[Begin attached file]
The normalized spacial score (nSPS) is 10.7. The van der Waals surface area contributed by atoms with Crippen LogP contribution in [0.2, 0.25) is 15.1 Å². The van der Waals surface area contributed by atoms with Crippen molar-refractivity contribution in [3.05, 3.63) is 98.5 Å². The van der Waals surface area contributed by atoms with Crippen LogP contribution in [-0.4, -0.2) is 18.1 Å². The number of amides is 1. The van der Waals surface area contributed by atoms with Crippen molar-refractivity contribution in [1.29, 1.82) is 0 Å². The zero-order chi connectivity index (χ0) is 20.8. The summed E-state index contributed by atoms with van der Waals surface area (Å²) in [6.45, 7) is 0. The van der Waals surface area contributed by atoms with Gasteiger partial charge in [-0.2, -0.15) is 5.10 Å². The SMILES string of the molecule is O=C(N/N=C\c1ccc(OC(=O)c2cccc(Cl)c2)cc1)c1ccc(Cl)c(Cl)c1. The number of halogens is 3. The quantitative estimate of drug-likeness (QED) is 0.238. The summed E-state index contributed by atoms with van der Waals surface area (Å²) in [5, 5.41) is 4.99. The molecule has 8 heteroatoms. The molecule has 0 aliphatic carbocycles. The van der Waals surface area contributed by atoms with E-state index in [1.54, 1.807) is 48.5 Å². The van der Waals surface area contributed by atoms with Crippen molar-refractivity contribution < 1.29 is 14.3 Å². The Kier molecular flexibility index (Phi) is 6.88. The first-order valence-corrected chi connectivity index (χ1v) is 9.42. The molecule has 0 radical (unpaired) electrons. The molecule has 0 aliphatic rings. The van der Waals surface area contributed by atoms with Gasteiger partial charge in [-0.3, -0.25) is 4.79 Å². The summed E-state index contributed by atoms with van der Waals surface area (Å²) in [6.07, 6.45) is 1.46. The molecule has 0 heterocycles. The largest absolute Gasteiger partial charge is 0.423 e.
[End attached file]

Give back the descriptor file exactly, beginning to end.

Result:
The normalized spacial score (nSPS) is 10.7. The van der Waals surface area contributed by atoms with Crippen LogP contribution in [0.2, 0.25) is 15.1 Å². The van der Waals surface area contributed by atoms with Crippen molar-refractivity contribution in [3.05, 3.63) is 98.5 Å². The van der Waals surface area contributed by atoms with Crippen LogP contribution in [-0.4, -0.2) is 18.1 Å². The number of amides is 1. The van der Waals surface area contributed by atoms with Crippen molar-refractivity contribution in [1.29, 1.82) is 0 Å². The zero-order chi connectivity index (χ0) is 20.8. The summed E-state index contributed by atoms with van der Waals surface area (Å²) in [6.45, 7) is 0. The van der Waals surface area contributed by atoms with Gasteiger partial charge in [-0.2, -0.15) is 5.10 Å². The SMILES string of the molecule is O=C(N/N=C\c1ccc(OC(=O)c2cccc(Cl)c2)cc1)c1ccc(Cl)c(Cl)c1. The number of halogens is 3. The quantitative estimate of drug-likeness (QED) is 0.238. The summed E-state index contributed by atoms with van der Waals surface area (Å²) in [5, 5.41) is 4.99. The molecule has 8 heteroatoms. The molecule has 0 aliphatic carbocycles. The van der Waals surface area contributed by atoms with E-state index in [1.54, 1.807) is 48.5 Å². The van der Waals surface area contributed by atoms with Crippen molar-refractivity contribution < 1.29 is 14.3 Å². The Kier molecular flexibility index (Phi) is 6.88. The first-order valence-corrected chi connectivity index (χ1v) is 9.42. The molecule has 0 radical (unpaired) electrons. The molecule has 0 aliphatic rings. The van der Waals surface area contributed by atoms with Gasteiger partial charge in [-0.3, -0.25) is 4.79 Å². The summed E-state index contributed by atoms with van der Waals surface area (Å²) in [6.07, 6.45) is 1.46. The molecule has 0 heterocycles. The largest absolute Gasteiger partial charge is 0.423 e.